Inserting a seemingly unneccessary definite article


Kwiziq community member

7 July 2017

1 reply

Inserting a seemingly unneccessary definite article

In a similar vein to my question below ( I don't know where to find the relevant grammar topic ), there are many places in french where it seems one must insert a definite article where it would be omitted in English-- here are a couple of examples: "Il y a même des alcools spéciaux en France qui sont synonymes de l'apéritif comme le Pineau, le Muscadet que l’on sert avec une liqueur de fruit. " "Vous serrez la main que l'on vous tend." Why can't you say "qu'on sert"," qu'on vous tend" ?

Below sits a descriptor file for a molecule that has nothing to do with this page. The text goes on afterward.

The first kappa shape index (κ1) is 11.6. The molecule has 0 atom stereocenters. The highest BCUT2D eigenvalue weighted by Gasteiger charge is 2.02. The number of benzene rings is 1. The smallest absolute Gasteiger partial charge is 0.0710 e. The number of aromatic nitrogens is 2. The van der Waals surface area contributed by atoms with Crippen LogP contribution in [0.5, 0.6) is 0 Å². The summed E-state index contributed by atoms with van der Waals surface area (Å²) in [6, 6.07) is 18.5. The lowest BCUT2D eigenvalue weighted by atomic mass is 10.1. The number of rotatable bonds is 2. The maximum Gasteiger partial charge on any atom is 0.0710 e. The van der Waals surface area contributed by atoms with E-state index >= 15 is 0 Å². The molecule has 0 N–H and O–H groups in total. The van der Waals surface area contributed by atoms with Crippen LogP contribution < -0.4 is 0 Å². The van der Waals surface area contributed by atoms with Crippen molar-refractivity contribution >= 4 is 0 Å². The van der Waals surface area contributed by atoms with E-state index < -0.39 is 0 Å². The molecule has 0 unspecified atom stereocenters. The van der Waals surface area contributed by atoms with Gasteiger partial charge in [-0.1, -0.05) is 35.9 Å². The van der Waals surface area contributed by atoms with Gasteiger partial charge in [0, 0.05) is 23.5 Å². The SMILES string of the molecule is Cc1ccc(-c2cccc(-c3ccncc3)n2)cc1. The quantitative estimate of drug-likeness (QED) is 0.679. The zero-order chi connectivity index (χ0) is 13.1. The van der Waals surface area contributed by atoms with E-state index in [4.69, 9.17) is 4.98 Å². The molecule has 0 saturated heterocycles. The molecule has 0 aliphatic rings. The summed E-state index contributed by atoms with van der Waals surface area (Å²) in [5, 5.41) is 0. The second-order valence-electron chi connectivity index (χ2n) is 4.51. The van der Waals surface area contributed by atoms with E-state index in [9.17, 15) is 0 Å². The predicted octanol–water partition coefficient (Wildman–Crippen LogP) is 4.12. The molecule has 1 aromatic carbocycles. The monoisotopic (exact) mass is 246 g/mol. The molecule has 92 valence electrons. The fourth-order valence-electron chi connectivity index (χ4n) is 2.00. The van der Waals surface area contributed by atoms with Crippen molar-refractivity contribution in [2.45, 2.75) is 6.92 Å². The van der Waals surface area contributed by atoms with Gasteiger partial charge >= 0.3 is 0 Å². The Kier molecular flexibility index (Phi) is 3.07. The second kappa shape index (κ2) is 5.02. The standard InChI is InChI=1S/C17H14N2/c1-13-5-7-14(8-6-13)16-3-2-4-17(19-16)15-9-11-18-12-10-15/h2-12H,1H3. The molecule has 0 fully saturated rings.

This question relates to:
French lesson "C'est = It is"


Kwiziq language super star

7 July 2017


Bonjour Melissa,

You can say on or l'on in these cases; l'on is a euphonic technique:

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